Food & agriculture
Do exports of water-intensive crops hurt drought-prone California?
India: Farm suicides turn children into farmers
Canada: Putting food on the table produces greenhouse gases
Biochar newsletter for June
A while back, at a talk I gave, a small scale farmer asked me why my family didn’t farm full time. I observed that one of the reasons we don’t is simply that we have young children and we feel that we have a need for benefits.
A Green-Powered Trip Through Ecotopia
Why This Crisis May Be Our Best Chance to Build a New Economy
Pedaling Produce for Village Building Convergence, Portland
What, then, is the value of foraging or eating wild foods today? Besides being fun, I think the benefits are both pragmatic and spiritual. Wild foods can help you survive a future crisis. And they can be a money-saving and highly nutritious supplement to a primarily agricultural diet in the present. But I think the greatest gains are of a more spiritual nature. Foraging is a way of reconnecting with our ancestral roots and showing our fellow beings that we honor them, that we still remember our place in the great Gaia.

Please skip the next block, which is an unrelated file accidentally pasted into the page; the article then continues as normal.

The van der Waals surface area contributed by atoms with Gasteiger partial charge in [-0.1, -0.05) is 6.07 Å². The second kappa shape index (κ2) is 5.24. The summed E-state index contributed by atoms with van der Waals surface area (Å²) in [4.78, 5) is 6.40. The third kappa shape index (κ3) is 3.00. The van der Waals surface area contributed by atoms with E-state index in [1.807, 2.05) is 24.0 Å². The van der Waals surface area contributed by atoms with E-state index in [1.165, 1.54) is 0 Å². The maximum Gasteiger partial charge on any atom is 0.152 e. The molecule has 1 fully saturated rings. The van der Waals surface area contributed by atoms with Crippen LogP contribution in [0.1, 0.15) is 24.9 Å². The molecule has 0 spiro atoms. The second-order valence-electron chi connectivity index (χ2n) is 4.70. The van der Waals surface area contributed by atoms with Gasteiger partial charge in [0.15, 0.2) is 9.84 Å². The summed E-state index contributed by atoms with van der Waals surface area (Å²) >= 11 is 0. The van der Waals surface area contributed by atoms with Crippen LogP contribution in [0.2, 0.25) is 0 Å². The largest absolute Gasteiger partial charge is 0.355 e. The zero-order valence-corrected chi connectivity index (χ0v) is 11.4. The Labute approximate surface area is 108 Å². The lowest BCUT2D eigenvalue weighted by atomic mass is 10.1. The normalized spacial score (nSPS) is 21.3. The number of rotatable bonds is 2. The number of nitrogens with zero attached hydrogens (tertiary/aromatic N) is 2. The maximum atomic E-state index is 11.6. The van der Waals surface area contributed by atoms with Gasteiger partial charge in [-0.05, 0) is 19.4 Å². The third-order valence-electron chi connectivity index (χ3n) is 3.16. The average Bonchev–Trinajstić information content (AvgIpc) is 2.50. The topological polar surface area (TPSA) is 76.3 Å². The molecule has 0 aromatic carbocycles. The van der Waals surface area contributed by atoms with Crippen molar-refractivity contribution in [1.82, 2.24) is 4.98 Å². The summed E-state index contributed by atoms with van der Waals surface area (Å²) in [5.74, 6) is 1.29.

Chicken a la Carte (true story)
Like an eager vine, urban garden sharing spreads its roots
Australian scientist fights establishment over biological farming
Another Water World Is Possible
Turning on the Water Works
Israelis get four-fifths of scarce West Bank water, says World Bank
Phosphorus Famine: The Threat to Our Food Supply
Revealed: The Bid to Corner World's Bluefin Tuna Market
Bob Shaw: Have you hugged your bag of NPK and S today?
Fighting for the right to grow food in L.A.
A guide for the perplexed, bothered, bewildered and outright resentful folks hitched to a wanna-be farmer
Now I realize that some of you will look at any advice of mine on this subject with skepticism - after all, you may even blame me (quite correctly, perhaps), for your loved one’s going bonkers and talking about sheep and nut trees all the time. And yet, I do feel your pain. Or rather, my husband does, and he’s happy to tell me all about what it is like to look over at the person you love and wonder why on earth she’s babbling about soil.
When our bed of irises bloom for one brief but glorious week in late May, I think, strangely enough, of a letter a friend of mine received from a doctor in Minnesota. The doctor observed that in his medical practice, rural people face the prospect of dying with more equanimity than urbanites.
Allotment demand leads to 40-year waiting lists
Looking at Europe’s Green Ways
Energy policy of the Greens